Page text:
Written by Matt Wixon
Sam Harrell returns to football coaching post as OC at Fort Worth Christian
An Internet video of a man skipping rope, zipping up a flight of stairs and jumping on a platform has little chance of going viral. But when the 58-year-old doing the exercises is former Ennis football coach Sam Harrell, the video has a blockbuster quality.
It was four years ago this month that Harrell, the architect of Ennis’ transformation from woebegone to powerhouse, gave up his coaching duties. His health was in decline as multiple sclerosis, a chronic disease in which the immune system attacks the central nervous system, affected his coordination and sapped his strength and energy level. He used a golf cart to get around at practices, and when the MS was at its worst, he needed a walker to get around at home.
Now Harrell is bounding up and down stairs and jumping, from a stand-still position and with relative ease, onto a 20-inch platform.
“It’s just amazing, it really is,” Harrell said. “I feel like the luckiest guy in the world. I’m doing things I never dreamed of doing again.”
Including coaching. Harrell began work this spring as the offensive coordinator at Fort Worth Christian, which is moving from a predominantly wing-T offense to the spread. Harrell was one of the early adopters, and innovators, of the spread offense at Ennis, where he coached from 1994 through 2009.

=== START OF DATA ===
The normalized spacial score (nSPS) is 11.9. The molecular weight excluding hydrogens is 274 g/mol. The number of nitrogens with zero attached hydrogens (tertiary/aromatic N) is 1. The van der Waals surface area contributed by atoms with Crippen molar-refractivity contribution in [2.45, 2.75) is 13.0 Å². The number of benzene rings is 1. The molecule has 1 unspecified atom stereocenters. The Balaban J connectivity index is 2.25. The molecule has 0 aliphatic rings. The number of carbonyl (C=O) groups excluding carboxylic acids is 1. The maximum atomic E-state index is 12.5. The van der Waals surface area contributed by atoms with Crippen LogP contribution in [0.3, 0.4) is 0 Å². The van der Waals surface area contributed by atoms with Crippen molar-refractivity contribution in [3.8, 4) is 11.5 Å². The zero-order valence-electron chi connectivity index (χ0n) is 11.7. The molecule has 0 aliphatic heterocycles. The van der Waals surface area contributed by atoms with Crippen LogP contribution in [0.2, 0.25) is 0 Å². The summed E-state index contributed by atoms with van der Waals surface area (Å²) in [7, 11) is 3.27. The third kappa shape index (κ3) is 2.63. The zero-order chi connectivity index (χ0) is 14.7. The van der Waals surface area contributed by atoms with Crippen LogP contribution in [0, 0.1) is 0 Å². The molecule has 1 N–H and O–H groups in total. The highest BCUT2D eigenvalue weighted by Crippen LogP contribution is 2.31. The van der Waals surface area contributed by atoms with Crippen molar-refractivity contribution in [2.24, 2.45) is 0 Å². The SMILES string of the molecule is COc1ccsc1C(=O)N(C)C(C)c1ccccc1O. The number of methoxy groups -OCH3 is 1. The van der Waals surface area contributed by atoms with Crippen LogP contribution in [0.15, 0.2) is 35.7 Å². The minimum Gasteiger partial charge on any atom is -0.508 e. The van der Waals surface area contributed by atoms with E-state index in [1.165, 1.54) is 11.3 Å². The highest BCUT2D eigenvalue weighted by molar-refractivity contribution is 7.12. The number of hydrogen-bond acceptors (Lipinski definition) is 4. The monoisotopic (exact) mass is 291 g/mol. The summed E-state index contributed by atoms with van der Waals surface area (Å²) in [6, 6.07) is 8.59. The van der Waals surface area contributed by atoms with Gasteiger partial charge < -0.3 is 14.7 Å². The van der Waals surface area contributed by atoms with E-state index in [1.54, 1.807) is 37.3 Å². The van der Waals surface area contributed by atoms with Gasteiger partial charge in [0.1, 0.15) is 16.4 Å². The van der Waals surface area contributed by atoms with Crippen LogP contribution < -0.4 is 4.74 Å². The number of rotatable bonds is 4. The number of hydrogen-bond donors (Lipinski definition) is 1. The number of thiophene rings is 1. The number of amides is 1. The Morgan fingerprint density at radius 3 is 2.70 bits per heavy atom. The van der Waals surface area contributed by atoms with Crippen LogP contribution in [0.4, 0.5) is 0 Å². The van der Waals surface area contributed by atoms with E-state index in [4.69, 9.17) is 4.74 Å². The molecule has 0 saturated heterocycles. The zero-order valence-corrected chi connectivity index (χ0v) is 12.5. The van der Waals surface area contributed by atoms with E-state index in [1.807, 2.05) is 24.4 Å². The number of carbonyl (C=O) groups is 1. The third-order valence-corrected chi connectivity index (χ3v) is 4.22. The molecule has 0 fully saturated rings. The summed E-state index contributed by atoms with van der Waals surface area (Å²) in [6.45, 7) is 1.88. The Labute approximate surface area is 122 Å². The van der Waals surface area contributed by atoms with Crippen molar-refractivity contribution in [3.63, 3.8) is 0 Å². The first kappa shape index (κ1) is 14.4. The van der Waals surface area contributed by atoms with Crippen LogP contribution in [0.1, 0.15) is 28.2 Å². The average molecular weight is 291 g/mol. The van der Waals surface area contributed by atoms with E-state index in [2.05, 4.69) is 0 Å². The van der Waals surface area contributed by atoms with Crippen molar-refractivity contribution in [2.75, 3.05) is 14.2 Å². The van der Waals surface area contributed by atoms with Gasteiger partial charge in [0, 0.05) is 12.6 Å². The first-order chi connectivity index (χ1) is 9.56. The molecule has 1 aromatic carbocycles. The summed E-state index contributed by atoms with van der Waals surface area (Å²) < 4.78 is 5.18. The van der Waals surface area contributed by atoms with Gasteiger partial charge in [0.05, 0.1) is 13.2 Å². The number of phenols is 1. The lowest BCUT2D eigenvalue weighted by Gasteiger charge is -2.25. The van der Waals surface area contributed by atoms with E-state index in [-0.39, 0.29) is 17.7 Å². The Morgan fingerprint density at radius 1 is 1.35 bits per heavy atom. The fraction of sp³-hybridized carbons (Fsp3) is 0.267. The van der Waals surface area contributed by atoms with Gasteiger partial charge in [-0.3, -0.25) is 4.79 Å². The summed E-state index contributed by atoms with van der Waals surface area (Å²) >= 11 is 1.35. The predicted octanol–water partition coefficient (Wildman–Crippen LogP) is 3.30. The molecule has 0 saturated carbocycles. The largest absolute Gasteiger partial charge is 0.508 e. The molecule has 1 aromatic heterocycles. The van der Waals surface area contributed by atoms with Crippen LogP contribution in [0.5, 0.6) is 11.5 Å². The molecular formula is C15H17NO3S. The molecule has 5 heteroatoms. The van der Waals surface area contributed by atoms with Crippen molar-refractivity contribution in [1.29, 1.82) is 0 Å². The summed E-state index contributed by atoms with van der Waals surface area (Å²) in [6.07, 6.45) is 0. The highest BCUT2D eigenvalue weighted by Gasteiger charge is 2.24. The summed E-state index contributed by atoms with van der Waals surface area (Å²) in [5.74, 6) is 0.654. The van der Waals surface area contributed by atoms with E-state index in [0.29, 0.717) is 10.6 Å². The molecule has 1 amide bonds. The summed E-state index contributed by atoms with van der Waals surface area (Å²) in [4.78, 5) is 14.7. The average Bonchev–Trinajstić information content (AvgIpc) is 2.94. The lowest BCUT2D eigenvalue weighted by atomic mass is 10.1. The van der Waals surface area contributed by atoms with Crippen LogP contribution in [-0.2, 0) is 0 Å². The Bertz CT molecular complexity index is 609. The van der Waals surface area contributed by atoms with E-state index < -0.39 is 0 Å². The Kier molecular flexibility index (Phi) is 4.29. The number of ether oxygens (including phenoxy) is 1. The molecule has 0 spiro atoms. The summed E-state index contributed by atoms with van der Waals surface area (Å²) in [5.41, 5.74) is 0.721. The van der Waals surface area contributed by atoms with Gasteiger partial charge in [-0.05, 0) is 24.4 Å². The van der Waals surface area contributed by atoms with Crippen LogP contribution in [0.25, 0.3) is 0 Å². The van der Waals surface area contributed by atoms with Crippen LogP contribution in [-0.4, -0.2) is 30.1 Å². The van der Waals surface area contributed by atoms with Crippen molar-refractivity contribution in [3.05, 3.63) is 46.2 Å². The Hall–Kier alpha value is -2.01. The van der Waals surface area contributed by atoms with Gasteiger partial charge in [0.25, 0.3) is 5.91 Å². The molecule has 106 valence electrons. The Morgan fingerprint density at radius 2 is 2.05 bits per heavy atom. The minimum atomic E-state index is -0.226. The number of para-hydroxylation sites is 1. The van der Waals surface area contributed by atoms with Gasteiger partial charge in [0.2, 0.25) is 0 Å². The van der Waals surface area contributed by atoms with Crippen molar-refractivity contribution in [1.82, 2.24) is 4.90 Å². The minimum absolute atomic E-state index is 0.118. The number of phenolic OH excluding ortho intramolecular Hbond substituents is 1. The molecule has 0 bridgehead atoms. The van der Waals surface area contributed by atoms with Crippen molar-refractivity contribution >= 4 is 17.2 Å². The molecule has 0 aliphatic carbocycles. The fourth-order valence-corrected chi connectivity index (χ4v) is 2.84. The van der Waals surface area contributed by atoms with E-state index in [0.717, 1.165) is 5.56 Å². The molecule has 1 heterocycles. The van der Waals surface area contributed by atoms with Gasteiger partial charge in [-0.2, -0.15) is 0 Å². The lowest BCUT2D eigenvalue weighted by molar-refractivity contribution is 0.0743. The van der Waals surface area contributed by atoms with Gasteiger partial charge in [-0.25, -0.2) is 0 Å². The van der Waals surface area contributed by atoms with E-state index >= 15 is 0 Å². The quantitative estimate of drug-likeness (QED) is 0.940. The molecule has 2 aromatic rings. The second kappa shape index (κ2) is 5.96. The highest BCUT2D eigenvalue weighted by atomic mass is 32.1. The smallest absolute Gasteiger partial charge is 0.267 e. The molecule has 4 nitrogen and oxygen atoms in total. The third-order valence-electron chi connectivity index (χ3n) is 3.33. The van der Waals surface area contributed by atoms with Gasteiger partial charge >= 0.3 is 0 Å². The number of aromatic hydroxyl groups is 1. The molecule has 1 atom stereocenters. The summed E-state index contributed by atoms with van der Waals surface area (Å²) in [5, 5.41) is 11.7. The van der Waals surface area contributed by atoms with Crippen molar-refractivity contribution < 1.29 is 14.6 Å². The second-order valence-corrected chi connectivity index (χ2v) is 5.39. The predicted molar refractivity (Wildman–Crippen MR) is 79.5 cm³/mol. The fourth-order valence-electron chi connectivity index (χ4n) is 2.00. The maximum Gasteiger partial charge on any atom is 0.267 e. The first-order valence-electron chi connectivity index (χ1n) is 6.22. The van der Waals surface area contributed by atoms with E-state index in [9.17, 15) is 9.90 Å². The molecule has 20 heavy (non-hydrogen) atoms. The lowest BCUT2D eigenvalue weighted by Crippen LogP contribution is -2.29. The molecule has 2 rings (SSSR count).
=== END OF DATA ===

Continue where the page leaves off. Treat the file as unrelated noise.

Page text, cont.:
“If we’re going to put in the spread, there’s not a better person to lead us,” said Fort Worth Christian coach Scott Smiley. “Most importantly, we’re putting a great man in front of our kids.”
A great man, as well as a man who appears to be in great health. So how did Harrell, who was diagnosed with multiple sclerosis in 2005, make such a comeback?
The coach, who led Ennis to 13 consecutive playoff appearances as well as 4A titles in 2000, 2001 and 2004, said his faith in God helped. But so did the four treatments he received at the Stem Cell Institute in Panama.
The treatments introduce stem cells, which can be extracted from many areas of the body, into damaged tissue. With financial help from fundraisers set up by Ennis residents and coaches around the state, Harrell got treatments in June 2010 and March 2011. He got a third treatment in 2012 and a fourth late last summer. Harrell had someone accompany him on the first three trips, but on the last he felt well enough to go alone.
“I got what I call a little booster,” said Harrell, whose three sons — Zac, Graham and Clark — played for him at Ennis. Graham is Texas Tech’s all-time passing leader and recently joined the staff at Washington State, reuniting with former Texas Tech coach Mike Leach.
Harrell, who still lives in Ennis, said he’ll probably get more stem cell treatments but doesn’t know when. It’s about maintaining his health now, he said, and he’ll monitor how he’s feeling and then decide.
Right now, Harrell is feeling great. He returned to coaching in 2012 as the quarterbacks coach at his alma mater, Brownwood, but head coach Bob Shipley left after that season and Harrell awaited the next opportunity. It’s no surprise that another school snapped up Harrell, who had a 153-51 record at Ennis and last year was inducted, along with Graham, into the Texas High School Football Hall of Fame.
“I’m just looking forward to getting back into coaching,” Harrell said. “Getting to do what you love to do kind of puts a skip in your step.”